Politics

Military must test more soldiers deployed to long-term care homes, health expert warns

Canadian troops serving in long-term care facilities are not being uniformly tested for the novel coronavirus — an omission that alarms a leading health and safety policy expert.

Canadian Forces' testing has focused on those with symptoms, overlooking the risk of asymptomatic transmission

Members of the Canadian Armed Forces are shown at Residence Yvon-Brunet, a long-term care home in Montreal, May 16, 2020. (Graham Hughes/The Canadian Press)

Canadian troops serving in long-term care facilities are not being uniformly tested for the novel coronavirus — an omission that alarms a leading health and safety policy expert.

In response to questions from CBC News, the Department of National Defence (DND) said that soldiers, sailors and aircrew throughout the Canadian Forces are tested if they show symptoms of the virus.

Those personnel on deployment providing support to seniors homes in Quebec and Ontario are administered the test — but only in certain circumstances.

"To date, primarily symptomatic [Canadian Armed Forces] personnel are being tested for COVID-19, including [Operation] LASER deployed personnel," said Dan Le Bouthillier, DND head of media relations, in an email.

"CAF personnel deployed on Op LASER and assessed to be in close contact with active COVID-19 cases in [Long-Term Care Facilities] may be proactively tested based on recommendations of the local public health authority."

A testing patchwork

Some of the long-term care homes where troops are deployed "are also mass testing all personnel working in these facilities and therefore some of our asymptomatic CAF members are subject to these mass testing activities," said Le Bouthillier.

It all amounts to a patchwork policy that fails to recognize the extraordinary uncertainty surrounding the transmission of COVID-19, Mario Possamai, a former senior adviser to the Ontario government's SARS Commission, told CBC News.

While he acknowledged the military is following the established health protocol, he argued that the military's approach ignores mounting evidence of symptom-free transmission as a vector for the spread of the disease.

"One of the surprising characteristics of COVID-19 is the importance of asymptomatic transmission," said Possamai, an occupational health and safety expert.

"That's unlike SARS, unlike influenza. And that goes against typical public health control measures, which focus on the testing of symptomatic individuals."

Members of the Canadian Armed Forces take part in a training session before deploying to senior's residences Wednesday April 29, 2020 in Montreal. (Ryan Remiorz/The Canadian Press)

Lax virus containment

Since Canadian Forces members were asked to backstop faltering seniors homes, 40 of them have tested positive for the virus — 25 in Quebec and 15 in Ontario. The figures are current as of June 1.

Military members wrote extraordinarily precise, detailed accounts of the dire conditions they found in some of the facilities. They noted lapses in the use of personal protective equipment in the long-term care homes and, in some cases, poor protocols for virus containment.

One military report noted that residents who had tested positive for COVID-19 had been allowed to wander freely in one facility.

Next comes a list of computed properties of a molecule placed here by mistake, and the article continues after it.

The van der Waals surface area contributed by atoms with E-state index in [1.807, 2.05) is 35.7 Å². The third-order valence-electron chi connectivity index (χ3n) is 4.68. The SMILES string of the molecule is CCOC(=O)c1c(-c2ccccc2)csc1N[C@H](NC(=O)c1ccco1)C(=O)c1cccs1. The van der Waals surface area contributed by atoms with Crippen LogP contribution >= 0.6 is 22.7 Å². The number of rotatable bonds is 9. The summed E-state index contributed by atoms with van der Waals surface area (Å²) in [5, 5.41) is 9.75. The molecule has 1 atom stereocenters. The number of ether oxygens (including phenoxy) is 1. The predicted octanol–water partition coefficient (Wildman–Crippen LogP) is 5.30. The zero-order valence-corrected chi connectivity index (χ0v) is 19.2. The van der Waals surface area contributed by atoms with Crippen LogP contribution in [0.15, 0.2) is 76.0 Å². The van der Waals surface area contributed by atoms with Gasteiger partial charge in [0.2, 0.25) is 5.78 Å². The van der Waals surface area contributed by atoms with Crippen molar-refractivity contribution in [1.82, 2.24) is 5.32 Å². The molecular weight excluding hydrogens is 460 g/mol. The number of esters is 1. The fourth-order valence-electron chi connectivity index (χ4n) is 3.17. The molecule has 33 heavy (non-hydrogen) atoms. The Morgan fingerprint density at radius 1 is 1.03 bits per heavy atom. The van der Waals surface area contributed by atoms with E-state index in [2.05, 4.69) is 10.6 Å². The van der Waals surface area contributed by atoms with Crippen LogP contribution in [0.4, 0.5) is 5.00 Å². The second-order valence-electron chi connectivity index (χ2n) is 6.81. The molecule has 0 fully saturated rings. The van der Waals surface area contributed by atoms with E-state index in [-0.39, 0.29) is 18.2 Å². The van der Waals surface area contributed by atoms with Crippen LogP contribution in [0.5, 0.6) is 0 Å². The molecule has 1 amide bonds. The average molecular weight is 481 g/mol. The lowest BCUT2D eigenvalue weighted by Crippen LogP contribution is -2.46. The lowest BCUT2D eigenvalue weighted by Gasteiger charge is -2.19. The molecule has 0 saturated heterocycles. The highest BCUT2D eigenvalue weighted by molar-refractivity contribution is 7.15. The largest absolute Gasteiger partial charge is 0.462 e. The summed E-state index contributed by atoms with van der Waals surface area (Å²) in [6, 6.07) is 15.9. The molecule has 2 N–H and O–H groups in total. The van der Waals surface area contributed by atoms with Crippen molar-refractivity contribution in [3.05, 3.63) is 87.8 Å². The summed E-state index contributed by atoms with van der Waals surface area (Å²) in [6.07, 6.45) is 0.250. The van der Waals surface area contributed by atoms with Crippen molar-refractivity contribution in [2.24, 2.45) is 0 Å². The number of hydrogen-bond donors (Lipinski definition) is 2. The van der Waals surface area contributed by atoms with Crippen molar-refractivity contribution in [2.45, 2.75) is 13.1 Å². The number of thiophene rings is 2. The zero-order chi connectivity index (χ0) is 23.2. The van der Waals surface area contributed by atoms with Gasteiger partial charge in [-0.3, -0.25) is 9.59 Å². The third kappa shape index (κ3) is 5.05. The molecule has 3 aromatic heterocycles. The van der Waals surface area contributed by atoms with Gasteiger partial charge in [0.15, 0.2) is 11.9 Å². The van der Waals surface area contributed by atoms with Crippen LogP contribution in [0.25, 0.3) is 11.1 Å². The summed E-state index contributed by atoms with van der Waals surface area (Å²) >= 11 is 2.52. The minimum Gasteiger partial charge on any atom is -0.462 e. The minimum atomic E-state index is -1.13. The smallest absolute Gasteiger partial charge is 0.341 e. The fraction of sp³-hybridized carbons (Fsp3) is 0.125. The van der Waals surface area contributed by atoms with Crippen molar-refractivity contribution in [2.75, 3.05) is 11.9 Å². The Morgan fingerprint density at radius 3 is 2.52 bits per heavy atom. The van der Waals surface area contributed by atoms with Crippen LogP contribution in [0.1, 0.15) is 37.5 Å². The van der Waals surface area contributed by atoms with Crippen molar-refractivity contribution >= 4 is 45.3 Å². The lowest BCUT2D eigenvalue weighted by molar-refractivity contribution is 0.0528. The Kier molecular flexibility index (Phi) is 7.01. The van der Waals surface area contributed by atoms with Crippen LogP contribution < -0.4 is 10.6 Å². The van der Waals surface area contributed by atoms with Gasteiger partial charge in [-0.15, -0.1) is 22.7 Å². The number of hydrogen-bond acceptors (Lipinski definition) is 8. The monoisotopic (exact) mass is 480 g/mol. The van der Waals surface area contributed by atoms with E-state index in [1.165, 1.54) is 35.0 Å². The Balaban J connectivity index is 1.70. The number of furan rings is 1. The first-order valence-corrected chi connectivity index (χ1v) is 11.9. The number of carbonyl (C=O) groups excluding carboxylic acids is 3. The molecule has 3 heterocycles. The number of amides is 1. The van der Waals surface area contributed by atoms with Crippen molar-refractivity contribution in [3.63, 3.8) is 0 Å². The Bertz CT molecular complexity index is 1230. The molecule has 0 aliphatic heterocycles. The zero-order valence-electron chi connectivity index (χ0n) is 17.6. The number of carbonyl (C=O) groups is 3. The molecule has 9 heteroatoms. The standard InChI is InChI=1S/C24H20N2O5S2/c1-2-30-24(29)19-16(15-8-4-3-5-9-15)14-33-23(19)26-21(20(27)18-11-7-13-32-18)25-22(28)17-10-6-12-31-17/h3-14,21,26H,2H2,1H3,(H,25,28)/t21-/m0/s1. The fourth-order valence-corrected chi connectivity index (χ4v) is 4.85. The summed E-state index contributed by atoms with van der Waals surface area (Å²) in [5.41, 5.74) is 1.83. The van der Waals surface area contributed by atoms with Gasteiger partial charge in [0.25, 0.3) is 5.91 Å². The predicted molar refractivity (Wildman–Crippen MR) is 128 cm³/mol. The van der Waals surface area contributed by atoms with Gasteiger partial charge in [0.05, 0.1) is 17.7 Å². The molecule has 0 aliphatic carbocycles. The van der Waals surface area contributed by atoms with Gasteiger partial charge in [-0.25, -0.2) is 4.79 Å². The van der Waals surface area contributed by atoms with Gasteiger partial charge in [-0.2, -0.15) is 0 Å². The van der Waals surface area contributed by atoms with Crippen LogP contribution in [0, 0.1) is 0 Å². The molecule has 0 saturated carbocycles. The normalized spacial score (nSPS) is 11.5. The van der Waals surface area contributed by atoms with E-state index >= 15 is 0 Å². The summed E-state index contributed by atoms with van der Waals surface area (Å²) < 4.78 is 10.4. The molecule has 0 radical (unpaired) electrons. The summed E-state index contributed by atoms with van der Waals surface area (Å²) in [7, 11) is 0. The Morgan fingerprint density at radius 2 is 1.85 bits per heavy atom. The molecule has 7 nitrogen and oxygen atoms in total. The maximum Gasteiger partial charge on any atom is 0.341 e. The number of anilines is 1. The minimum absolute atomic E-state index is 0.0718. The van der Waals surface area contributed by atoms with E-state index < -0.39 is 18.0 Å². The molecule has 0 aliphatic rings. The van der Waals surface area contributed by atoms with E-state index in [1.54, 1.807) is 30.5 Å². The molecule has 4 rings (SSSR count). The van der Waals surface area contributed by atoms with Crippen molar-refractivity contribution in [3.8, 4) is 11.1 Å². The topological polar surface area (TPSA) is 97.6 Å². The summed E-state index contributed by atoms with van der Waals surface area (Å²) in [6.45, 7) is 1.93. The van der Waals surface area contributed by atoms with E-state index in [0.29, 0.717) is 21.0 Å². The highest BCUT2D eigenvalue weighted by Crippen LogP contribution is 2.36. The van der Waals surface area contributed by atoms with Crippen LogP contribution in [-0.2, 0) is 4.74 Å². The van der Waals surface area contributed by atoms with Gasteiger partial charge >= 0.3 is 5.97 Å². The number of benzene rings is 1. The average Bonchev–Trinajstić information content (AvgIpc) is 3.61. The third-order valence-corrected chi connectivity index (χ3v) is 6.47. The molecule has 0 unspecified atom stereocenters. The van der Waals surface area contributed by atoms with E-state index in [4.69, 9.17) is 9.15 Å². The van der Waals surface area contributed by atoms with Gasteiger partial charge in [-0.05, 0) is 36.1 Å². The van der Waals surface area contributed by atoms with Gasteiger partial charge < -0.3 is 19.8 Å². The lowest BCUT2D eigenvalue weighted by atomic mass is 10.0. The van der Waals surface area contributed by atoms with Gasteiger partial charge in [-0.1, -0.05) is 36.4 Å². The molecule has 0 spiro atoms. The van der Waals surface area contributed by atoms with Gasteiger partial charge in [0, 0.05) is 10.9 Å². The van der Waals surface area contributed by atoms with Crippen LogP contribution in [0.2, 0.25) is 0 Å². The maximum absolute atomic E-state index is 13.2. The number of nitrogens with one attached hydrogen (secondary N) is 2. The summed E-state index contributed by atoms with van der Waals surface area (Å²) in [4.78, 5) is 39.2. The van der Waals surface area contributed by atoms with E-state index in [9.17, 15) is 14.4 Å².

Possamai said such accounts should have prompted alarm and a higher state of vigilance within the military establishment.

The 'Achilles heel' of pandemic response

"The military should ensure all of our personnel, whether they are symptomatic or not, are regularly tested," said Possamai, who pointed to a recent New England Journal of Medicine article that described asymptomatic transmission as "the Achilles heel of current strategies to control COVID-19."

One of the key conclusions of the SARS Commission was that health care workers were particularly vulnerable to the virus.

A debate is raging in the medical community right now over whether the novel coronavirus can be transmitted through the air through a process called "aerosolization", in addition to being carried by droplets.

The threat of airborne transmission prompted health officials in Montreal to inspect the defective ventilation system at the Vigi Mont Royal long-term care facility, where Canadian troops have been deployed.

Take no chances, says expert

Many scientists have said they're skeptical of the idea that the virus could travel further than three metres from an infected person. And at the moment, there are no studies that support one mode of transmission over any another.

Given the uncertainty over how COVID-19 gets from one person to another, Possamai said it's incumbent on health professionals to take unusual precautions, scale up protective equipment to the highest level and institute uniform testing.

"There should be testing of both symptomatic and asymptomatic individuals, especially when they're in such a high-risk environment as our military is in those long-term care facilities," he said.

CBC News requested an interview with the Canadian Forces surgeon general last week but received no response.

Without exception, troops who do test positive are isolated in the hotel rooms where they're being billeted while on deployment.

Soldiers exhibiting symptoms are required to remain in their hotel rooms for 10 days under the supervision of military medical staff. They won't be allowed to return to duty until the fever and any other symptoms are gone.

DND says that if the member shows no signs of illness after a positive test, the individual will remain isolated for 14 days from the date of the test and will be allowed to return to duty if no symptoms develop.

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